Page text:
Where does music come from?  Is this also a product of chemistry in the mind?  I am a musician and it seems to come from elsewhere.

I've never heard you play so I can't comment.
Perhaps it does come from somewhere else....

What other species has serial killers?  Why are there people who kill for fun or fascination.  Are these mutations or evil?  Is evil just an idea of antiquity or is it evil--ask anyone who is on the receiving end of an evil and they will tell you.

Have you ever owned a cat?
Dolphins pods living around east coast of Scotland kill porpoises for no apparent reason. Chimps are known to kill members of other tribes if they catch them alone.
You don't need to believe in god to recognise evil. Atheists don't have any trouble deciding if something is evil. Whether we can realistically attribute this human concept on the natural world is debatable and frankly doesn't get you very far apart from tutting at cats, dolphins, etc.
Again this is a philosophical question not a scientific one.

If someone told you that affection or hate were not real because they are not perceived by the 5 senses, would tell them they were crazy? because they are perceived IN you.  What is the perceiving unit?  Even it is unseen and can not be defined by natural means.

This is of course bullshit.
Which sense is schizophrenia experienced through?
Your argument here, that a rational approach is far too simplistic, is a strawman.

What chemical process gives us the perceived sensation of knowing ourselves inwardly, but at the same time gives us the desire to project a certain image on the outside?  How can we discern a fake, even when we have no proof?  Isn't it because most of us are guilty of hypocrisy at one time or the other?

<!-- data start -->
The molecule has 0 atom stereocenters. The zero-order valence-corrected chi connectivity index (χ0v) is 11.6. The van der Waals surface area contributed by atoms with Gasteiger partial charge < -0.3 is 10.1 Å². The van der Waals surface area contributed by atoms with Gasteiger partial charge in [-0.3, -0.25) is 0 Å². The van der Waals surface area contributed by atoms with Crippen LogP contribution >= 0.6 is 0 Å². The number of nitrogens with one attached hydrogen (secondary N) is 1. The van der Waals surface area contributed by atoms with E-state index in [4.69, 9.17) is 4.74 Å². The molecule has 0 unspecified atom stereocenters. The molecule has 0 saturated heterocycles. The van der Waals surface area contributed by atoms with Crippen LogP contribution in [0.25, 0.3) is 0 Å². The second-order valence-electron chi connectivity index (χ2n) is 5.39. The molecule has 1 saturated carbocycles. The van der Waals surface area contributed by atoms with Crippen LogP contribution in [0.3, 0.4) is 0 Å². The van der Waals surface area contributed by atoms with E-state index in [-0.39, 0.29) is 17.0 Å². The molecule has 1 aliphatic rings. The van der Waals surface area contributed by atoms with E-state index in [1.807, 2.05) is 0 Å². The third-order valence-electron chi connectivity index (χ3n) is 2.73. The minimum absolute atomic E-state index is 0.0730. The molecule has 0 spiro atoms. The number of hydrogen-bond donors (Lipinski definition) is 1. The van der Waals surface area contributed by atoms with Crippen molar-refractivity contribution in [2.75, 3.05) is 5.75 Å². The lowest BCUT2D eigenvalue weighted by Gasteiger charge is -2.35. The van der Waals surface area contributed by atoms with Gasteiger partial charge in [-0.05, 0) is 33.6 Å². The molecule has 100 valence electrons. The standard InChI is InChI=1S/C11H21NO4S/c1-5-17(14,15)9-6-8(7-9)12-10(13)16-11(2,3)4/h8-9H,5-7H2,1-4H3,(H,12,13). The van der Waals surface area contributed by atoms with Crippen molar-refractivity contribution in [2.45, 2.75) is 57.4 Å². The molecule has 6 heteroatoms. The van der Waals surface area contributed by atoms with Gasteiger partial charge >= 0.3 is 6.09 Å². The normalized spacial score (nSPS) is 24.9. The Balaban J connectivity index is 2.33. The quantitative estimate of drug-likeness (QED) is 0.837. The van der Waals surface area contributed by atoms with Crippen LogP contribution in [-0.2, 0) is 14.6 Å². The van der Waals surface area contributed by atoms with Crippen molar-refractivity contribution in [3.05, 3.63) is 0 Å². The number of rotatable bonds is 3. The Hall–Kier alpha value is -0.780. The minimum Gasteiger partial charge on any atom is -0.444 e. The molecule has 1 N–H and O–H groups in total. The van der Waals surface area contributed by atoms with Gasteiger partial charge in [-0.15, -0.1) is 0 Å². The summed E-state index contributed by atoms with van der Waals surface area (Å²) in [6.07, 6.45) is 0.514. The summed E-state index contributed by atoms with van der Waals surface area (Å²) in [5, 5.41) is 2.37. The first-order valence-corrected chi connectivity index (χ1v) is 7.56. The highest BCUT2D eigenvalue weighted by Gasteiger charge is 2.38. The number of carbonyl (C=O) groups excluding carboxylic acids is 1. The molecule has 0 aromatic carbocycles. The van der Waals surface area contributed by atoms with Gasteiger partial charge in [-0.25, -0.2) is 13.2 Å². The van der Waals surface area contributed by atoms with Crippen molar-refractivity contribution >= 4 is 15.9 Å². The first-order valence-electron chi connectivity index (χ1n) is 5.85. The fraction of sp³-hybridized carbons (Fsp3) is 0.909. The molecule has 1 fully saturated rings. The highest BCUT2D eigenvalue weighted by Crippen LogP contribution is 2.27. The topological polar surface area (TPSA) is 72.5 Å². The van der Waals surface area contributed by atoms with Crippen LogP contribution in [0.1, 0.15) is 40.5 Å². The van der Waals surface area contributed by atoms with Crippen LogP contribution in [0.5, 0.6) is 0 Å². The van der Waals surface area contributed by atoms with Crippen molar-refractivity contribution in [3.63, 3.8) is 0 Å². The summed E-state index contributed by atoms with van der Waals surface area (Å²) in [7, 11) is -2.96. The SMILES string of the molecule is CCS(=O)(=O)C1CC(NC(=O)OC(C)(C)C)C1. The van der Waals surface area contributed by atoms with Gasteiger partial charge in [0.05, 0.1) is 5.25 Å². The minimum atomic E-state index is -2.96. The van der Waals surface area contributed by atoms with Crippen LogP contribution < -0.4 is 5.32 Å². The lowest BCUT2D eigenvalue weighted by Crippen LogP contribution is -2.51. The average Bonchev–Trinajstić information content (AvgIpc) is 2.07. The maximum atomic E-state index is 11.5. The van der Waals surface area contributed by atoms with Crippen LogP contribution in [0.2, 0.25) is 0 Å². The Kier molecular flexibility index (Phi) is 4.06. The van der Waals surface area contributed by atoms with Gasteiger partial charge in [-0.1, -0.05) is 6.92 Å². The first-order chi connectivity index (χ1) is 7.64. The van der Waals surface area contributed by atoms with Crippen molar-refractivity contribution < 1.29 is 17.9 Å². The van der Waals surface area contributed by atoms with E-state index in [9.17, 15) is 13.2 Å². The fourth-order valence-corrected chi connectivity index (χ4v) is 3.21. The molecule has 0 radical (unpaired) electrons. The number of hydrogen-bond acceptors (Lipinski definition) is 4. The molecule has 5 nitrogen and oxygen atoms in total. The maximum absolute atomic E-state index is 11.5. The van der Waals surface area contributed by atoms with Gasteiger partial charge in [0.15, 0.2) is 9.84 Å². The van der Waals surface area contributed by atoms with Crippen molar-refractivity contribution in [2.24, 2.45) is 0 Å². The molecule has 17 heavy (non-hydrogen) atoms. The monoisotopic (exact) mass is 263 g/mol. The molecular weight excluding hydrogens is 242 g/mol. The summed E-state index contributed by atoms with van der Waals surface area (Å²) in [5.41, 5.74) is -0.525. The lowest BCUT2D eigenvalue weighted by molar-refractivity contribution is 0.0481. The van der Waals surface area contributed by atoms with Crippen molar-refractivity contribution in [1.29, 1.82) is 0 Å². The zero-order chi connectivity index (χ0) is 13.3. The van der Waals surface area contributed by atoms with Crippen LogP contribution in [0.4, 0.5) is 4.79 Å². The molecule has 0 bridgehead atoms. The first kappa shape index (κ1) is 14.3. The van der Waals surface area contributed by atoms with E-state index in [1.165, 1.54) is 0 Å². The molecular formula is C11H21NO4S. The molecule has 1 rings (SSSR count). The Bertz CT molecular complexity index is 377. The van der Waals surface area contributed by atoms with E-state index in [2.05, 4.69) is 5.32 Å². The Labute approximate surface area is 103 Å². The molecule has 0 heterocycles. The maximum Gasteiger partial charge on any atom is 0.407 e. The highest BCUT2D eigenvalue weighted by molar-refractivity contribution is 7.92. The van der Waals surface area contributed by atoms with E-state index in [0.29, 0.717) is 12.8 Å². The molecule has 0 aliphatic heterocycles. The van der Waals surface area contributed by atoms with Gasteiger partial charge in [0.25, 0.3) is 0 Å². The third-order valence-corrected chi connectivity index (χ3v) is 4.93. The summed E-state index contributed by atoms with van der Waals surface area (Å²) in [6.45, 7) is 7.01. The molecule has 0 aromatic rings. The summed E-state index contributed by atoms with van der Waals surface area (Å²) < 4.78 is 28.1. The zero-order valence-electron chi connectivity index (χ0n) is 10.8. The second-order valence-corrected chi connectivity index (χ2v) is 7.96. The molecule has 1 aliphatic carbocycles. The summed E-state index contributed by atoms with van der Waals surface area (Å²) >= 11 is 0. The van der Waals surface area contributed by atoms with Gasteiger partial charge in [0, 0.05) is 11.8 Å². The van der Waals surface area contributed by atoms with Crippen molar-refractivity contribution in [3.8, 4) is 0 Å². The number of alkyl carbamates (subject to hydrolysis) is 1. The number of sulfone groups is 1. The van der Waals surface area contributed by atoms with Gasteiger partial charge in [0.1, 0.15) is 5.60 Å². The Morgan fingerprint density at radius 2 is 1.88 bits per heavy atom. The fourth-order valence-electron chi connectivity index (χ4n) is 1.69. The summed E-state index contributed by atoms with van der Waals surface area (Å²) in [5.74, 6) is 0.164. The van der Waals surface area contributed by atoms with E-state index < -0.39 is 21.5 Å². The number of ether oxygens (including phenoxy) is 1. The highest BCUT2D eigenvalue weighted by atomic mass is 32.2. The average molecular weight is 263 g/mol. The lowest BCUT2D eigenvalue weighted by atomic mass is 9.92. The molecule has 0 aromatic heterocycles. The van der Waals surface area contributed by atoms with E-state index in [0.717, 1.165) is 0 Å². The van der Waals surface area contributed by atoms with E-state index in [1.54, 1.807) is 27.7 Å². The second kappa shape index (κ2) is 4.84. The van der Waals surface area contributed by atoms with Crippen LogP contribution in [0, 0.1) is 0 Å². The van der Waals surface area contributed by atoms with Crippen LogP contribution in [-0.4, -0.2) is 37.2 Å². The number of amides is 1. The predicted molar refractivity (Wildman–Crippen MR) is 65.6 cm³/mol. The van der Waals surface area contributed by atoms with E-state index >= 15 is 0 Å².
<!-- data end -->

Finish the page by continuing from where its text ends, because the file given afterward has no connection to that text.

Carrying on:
If all of this is just the brain, then we should have been able to detect the chemical and biological activity associated with it, if we are nothing more than chemicals.

As I said at the beginning of this (as far as I know) scientific knowledge of how the mind works is still in it's infancy so you are safe to hide your god in here if you like.
It may take quite some time to resolve an issue of this subtlety and complexity.
But this is, of course, an argument from ignorance.
Some of us would prefer to wait for the evidence to come in before believing in ripping yarns.

But what if we have a soul Mr. Louis?  A spirit that perceives all these things that we undeniably sense inside.  And what if the Bible is true that our soul is eternal and we will give account?  Is our sense of fair and unfair a shadow of God's judgement?  Do we have his spiritual DNA?

I don't suppose we could prevail upon you to actually provide some evidence that the soul exists could we?
You know you'd be ever so famous if you could.
Lecture circuits. TV interviews. Oprah.
You'd be rich. Rich beyond your wildest dream.